Mortgage rates, true to recent form, can't catch a break.  Just when we think we might be seeing a glimmer of hope, we're treated to several days of painfully higher rates.  Of course, all of this is playing out over a fairly narrow range.  Indeed, today's movement is better measured in closing costs as opposed to actual contract rates.  Lenders continue quoting conventional 30yr fixed rates of 4.125% for top tier scenarios, but today's closing costs would be higher than yesterday's. Some lenders moved back up to 4.25% today.

Despite the narrow range and the fact that "low 4's" are historically low rates, consumers seeking mortgages are not amused.  Even when the only day-over-day change is in closing costs, a move like today's can mean that a borrower seeking a $300k loan is now looking at another $1200 in closing costs, simply because they held off on locking (or were unable to lock) yesterday. 

Making matters more frustrating is the fact that 2015 has been an incessantly volatile year for rates.  Even during past periods where rates have risen more overall, we generally saw a more concerted movement in one direction as opposed to the big moves higher and lower that have characterized the past few months.  Volatility costs lenders too.  It's created an environment where underlying market improvements have resulted in smaller corresponding improvements in rate sheets compared to historical averages.  At the same time, when underlying markets deteriorate, lenders are quicker and more aggressive when it comes to adjusting rate sheets accordingly.  Elevator up, stairs down...

Loan Originator Perspective

"Nothing much has changed. It continues to be very risky to float in this environment. If you are hoping for rates to move lower, then we need the Greek deal to fall apart, or the Fed to become much more dovish on their rates hike outlook. We did have some morning weakness but bonds have rebounded so if you plan on locking look to do so toward the end of the day. " -Victor Burek, Open Mortgage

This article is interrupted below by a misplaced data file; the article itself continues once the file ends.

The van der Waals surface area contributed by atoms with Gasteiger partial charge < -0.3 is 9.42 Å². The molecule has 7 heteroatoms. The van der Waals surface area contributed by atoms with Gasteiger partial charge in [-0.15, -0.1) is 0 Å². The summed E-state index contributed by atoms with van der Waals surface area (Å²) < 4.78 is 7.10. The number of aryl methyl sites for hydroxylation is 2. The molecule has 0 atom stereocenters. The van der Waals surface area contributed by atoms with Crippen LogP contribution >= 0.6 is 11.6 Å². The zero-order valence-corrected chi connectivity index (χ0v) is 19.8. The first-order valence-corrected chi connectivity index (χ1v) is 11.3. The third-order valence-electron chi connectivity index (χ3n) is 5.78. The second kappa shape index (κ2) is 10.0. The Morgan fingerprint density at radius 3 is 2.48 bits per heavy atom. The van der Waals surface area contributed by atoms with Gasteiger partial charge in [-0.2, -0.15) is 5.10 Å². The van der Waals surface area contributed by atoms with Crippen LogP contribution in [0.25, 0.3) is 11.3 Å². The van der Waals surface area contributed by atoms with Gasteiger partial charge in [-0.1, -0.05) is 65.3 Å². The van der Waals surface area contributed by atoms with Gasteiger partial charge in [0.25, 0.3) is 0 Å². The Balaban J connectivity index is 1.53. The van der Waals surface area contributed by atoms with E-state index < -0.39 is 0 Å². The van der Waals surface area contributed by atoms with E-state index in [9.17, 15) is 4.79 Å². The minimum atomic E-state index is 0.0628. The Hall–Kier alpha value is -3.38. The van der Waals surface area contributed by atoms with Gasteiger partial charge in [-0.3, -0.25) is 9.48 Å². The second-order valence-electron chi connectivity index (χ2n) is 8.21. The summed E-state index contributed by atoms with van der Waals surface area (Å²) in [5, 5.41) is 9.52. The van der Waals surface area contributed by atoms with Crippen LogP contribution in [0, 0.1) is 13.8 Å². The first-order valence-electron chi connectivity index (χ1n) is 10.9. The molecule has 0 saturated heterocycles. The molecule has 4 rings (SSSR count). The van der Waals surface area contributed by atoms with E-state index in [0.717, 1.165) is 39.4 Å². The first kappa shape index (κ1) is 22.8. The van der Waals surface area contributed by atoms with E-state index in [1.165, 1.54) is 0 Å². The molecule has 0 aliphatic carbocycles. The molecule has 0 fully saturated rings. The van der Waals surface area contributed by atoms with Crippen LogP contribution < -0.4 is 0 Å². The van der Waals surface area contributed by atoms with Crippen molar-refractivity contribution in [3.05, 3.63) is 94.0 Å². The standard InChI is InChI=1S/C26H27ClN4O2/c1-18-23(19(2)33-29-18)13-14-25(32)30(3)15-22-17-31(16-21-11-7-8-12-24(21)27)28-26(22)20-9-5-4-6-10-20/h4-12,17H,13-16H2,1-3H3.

Today's Best-Execution Rates

  • 30YR FIXED - 4.125%
  • FHA/VA - 3.75
  • 15 YEAR FIXED - 3.25-3.375%
  • 5 YEAR ARMS -  2.75 - 3.25% depending on the lender

Ongoing Lock/Float Considerations

  • 2015 began with a strong move to the lowest rates seen since May 2013.  The catalyst was Europe and the introduction of European quantitative easing.

  • It's a highly uncertain time for global financial markets.  There is much debate over whether or not the global economy is turning a corner, thus justifying a widespread move to higher rates.  That's made 2015 significantly more volatile than 2014 for markets.  This means lender rate sheets may change appreciably from day to day, and sometimes even several times in the same day.
  • Bottom line: European Quantitative Easing helped push global rates to all-time lows in April.  Now, the big risk for mortgage rate watchers is that we might have turned a long term corner.  That risk is being compounded by speculation about the Federal Reserve raising rates by the end of 2015.

  • May and June have amounted to the 2nd major move higher bounce so far this year.  Every time this happens, we have to consider the possibility that this will be a big-picture, long-lasting correction.  Until such a thing can be ruled out, Locking makes far more sense. 

  • As always, please keep in mind that the rates discussed generally refer to what we've termed 'best-execution' (that is, the most frequently quoted, conforming, conventional 30yr fixed rate for top tier borrowers, based not only on the outright price, but also 'bang-for-the-buck.'  Generally speaking, our best-execution rate tends to connote no origination or discount points--though this can vary--and tends to predict Freddie Mac's weekly survey with high accuracy.  It's safe to assume that our best-ex rate is the more timely and accurate of the two due to Freddie's once-a-week polling method).